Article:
There are a few things you hope to never find in your food when you dine out, and insects are definitely one of them.
But Space10, a Copenhagen-based “future living lab,” set up in collaboration with Ikea — yes, that Ikea—has been quietly experimenting with what a sustainable fast-food menu of the future might look like, and they’re betting on bugs.
While a spokesperson for Space10 stresses that there are no current plans to replace Ikea’s iconic Swedish meatballs with an insect-filled version, they recently conjured up The Neatball and The Bug Burger in their test kitchen, both of which include mealworms.
The project is part of Space10’s mission to explore how to produce more food with less, and in a more sustainable way, by using alternative ingredients. The Neatball features mealworms and root vegetables like carrots, parsnips and beets, and is served with mashed potatoes, gravy, and lingonberry sauce, in true Swedish fashion.
The Bug Burger patty is made with the larval form of a darkling beetle, beetroot, parsnips, and potatoes, all served on a white flour bun with relish, beetroot and blackcurrant ketchup, chive spread, and hydroponic greens.
How insects stack up nutritionally
“Insects are very nutrient-rich and provide not only protein, but also healthy fats, fiber and many vitamins and minerals,” says Nashville-based nutritionist, Sarah-Jane Bedwell, RD.
There are over 1,900 edible insects around the world and they’re routinely eaten in other countries, according to the Food and Agricultural Organization of the United Nations. The most common are beetles, caterpillars, bees, wasps, ants, grasshopper, locusts, and crickets.
“Most edible insects have similar nutritional profiles,” noted Bedwell. “They can vary slightly based on where they are from, what they feed upon, and how they are prepared, but any edible insect is a sustainable, nutrient-rich choice,” she said.
Recent research in the European Journal of Clinical Nutrition compared the nutrient content of some of the most commonly eaten insects to conventional meat like chicken, pork, and beef.
All of the insects tested had higher levels of calcium, ounce per ounce, than the meats. They also tended to have at least an equivalent amount of iron, if not more.
Crickets and pork both had 20 grams of protein per 3.5-ounce serving, while mealworms and chicken both had around 19 grams of protein per 3.5-ounce serving.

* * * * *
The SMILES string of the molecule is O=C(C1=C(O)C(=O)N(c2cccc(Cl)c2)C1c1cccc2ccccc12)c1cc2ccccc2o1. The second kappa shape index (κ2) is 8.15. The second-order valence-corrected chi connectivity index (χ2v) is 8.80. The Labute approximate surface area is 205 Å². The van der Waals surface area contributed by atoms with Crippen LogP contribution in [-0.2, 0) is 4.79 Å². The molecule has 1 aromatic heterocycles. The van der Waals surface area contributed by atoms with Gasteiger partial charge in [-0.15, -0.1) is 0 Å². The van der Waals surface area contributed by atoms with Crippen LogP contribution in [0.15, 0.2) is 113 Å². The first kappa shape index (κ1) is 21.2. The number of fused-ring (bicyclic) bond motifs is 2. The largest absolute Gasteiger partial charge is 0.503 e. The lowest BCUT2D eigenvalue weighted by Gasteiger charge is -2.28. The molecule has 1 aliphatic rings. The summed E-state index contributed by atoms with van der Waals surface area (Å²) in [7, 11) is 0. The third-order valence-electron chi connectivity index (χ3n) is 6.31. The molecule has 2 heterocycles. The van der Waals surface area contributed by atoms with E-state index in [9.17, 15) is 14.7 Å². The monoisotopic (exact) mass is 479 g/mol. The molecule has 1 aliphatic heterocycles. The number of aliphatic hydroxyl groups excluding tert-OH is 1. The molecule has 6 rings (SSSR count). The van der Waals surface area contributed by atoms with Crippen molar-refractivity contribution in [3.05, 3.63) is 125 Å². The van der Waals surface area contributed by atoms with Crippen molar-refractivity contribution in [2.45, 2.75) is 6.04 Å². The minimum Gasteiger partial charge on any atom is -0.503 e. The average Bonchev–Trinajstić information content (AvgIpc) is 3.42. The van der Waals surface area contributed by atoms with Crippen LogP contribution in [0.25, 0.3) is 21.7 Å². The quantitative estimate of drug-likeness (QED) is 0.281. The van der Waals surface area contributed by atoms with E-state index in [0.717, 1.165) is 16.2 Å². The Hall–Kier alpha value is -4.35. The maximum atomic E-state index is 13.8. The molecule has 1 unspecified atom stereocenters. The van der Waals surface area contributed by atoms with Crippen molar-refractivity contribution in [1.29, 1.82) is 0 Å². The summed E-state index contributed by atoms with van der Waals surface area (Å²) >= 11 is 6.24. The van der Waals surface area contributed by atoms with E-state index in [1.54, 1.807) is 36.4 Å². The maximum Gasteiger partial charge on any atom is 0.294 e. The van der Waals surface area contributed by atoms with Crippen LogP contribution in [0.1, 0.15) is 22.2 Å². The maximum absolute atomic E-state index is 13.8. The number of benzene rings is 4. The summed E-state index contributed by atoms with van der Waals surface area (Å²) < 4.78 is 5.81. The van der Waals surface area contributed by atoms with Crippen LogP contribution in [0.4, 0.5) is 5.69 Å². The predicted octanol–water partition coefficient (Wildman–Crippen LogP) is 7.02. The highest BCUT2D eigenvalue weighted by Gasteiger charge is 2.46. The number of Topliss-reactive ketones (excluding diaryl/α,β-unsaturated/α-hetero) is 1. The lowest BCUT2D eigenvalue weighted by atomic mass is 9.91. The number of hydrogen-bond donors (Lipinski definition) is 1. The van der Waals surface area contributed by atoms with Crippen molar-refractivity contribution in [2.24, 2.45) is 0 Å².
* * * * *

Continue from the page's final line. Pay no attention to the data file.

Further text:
The catch is, you’d have to eat a whole lot of bugs to get the equivalent serving to a piece of meat.
The environmental impact of eating bugs
Eating a gourmand bug burger doesn’t sound half bad, but is it worth it?
Entomophagy, or the practice of eating bugs, is viewed by the United Nations as a potential way to feed the roughly 9-billion people that will inhabit the earth by 2050. To accommodate this population, our current food production will need to double, they wrote in a 2013 report.
Crickets, they say, need six times less feed than cattle, four times less than sheep, and twice less than pigs and chickens to produce the same amount of protein.
Most research on edible insects has focused on the protein content as an argument for both the environmental and nutritional value of eating bugs.
But one study in the journal PLOS One that looked at crickets, often called the gateway bug to entomophagy, found that even when crickets were fed a grain-based diet, similar to chickens, they contained only slightly higher amounts of protein than chicken. The researchers concluded that the environmental payoff might not be that impactful, because farmers would still need to feed crickets the same diet as conventional livestock.
Why bugs might not hit your plate anytime soon
While the insects studied proved strong in protein content and some micronutrients, they also had higher levels of sodium and saturated fat than the meats. That could be a plus for undernourished populations or athletes, who may need more sodium, but most Americans already consume diets that are too high in sodium and saturated fats.
“People who have limited income or are on a budget could benefit the most from eating insects because they are getting the most nutritional bang for the buck,” said Bedwell.
While you don’t need to chow down on bugs, eating insects could increase fiber and healthy fatty acid intake while still providing protein for a relatively low-calorie amount, she said. (Just call crickets the new chips.)
It’s worth nothing that if you have a crustacean or dust mite allergy, some edible insects could trigger you, research shows.
Bedwell warned that even if you’re intrigued by the idea of eating insects, you shouldn’t rely on them completely.
“I still recommend eating a variety of protein sources if they are available to you, as different sources do have different levels of important nutrients,” she said. Eating a variety is always the best way to ensure you get everything you need.”